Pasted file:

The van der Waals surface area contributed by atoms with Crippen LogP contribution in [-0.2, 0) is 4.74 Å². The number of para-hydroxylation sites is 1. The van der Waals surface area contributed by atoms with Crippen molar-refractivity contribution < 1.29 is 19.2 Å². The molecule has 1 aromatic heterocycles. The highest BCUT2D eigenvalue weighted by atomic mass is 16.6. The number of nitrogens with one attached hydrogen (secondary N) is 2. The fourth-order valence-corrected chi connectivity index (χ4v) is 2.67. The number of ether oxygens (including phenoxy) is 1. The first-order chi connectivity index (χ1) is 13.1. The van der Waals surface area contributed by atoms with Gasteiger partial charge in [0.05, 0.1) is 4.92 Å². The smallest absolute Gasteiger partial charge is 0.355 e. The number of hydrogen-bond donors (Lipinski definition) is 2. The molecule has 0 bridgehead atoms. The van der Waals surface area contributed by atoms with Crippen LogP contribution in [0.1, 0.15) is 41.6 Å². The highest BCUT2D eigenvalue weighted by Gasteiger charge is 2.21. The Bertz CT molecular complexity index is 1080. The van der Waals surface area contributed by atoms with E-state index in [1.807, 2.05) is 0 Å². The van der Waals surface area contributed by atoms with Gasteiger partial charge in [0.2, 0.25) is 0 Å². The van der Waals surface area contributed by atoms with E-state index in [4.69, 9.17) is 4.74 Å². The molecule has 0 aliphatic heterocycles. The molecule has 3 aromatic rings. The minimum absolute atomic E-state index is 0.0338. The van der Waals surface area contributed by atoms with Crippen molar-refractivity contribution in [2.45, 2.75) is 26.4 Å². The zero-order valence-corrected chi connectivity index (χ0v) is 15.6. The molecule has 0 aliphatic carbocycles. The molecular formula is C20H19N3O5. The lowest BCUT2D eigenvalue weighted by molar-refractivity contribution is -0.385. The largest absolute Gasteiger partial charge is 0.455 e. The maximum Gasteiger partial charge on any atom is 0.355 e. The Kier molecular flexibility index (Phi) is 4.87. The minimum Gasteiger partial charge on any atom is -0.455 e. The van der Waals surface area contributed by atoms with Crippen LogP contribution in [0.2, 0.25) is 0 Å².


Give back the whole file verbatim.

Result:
The van der Waals surface area contributed by atoms with Crippen LogP contribution in [-0.2, 0) is 4.74 Å². The number of para-hydroxylation sites is 1. The van der Waals surface area contributed by atoms with Crippen molar-refractivity contribution < 1.29 is 19.2 Å². The molecule has 1 aromatic heterocycles. The highest BCUT2D eigenvalue weighted by atomic mass is 16.6. The number of nitrogens with one attached hydrogen (secondary N) is 2. The fourth-order valence-corrected chi connectivity index (χ4v) is 2.67. The number of ether oxygens (including phenoxy) is 1. The first-order chi connectivity index (χ1) is 13.1. The van der Waals surface area contributed by atoms with Gasteiger partial charge in [0.05, 0.1) is 4.92 Å². The smallest absolute Gasteiger partial charge is 0.355 e. The number of hydrogen-bond donors (Lipinski definition) is 2. The molecule has 0 bridgehead atoms. The van der Waals surface area contributed by atoms with Crippen LogP contribution in [0.1, 0.15) is 41.6 Å². The highest BCUT2D eigenvalue weighted by Gasteiger charge is 2.21. The Bertz CT molecular complexity index is 1080. The van der Waals surface area contributed by atoms with E-state index in [1.807, 2.05) is 0 Å². The van der Waals surface area contributed by atoms with Gasteiger partial charge in [0.2, 0.25) is 0 Å². The van der Waals surface area contributed by atoms with E-state index in [4.69, 9.17) is 4.74 Å². The molecule has 0 aliphatic heterocycles. The molecule has 3 aromatic rings. The minimum absolute atomic E-state index is 0.0338. The van der Waals surface area contributed by atoms with Crippen molar-refractivity contribution in [2.45, 2.75) is 26.4 Å². The zero-order valence-corrected chi connectivity index (χ0v) is 15.6. The molecule has 0 aliphatic carbocycles. The molecular formula is C20H19N3O5. The lowest BCUT2D eigenvalue weighted by molar-refractivity contribution is -0.385. The largest absolute Gasteiger partial charge is 0.455 e. The maximum Gasteiger partial charge on any atom is 0.355 e. The Kier molecular flexibility index (Phi) is 4.87. The minimum Gasteiger partial charge on any atom is -0.455 e. The van der Waals surface area contributed by atoms with Crippen LogP contribution in [0.2, 0.25) is 0 Å².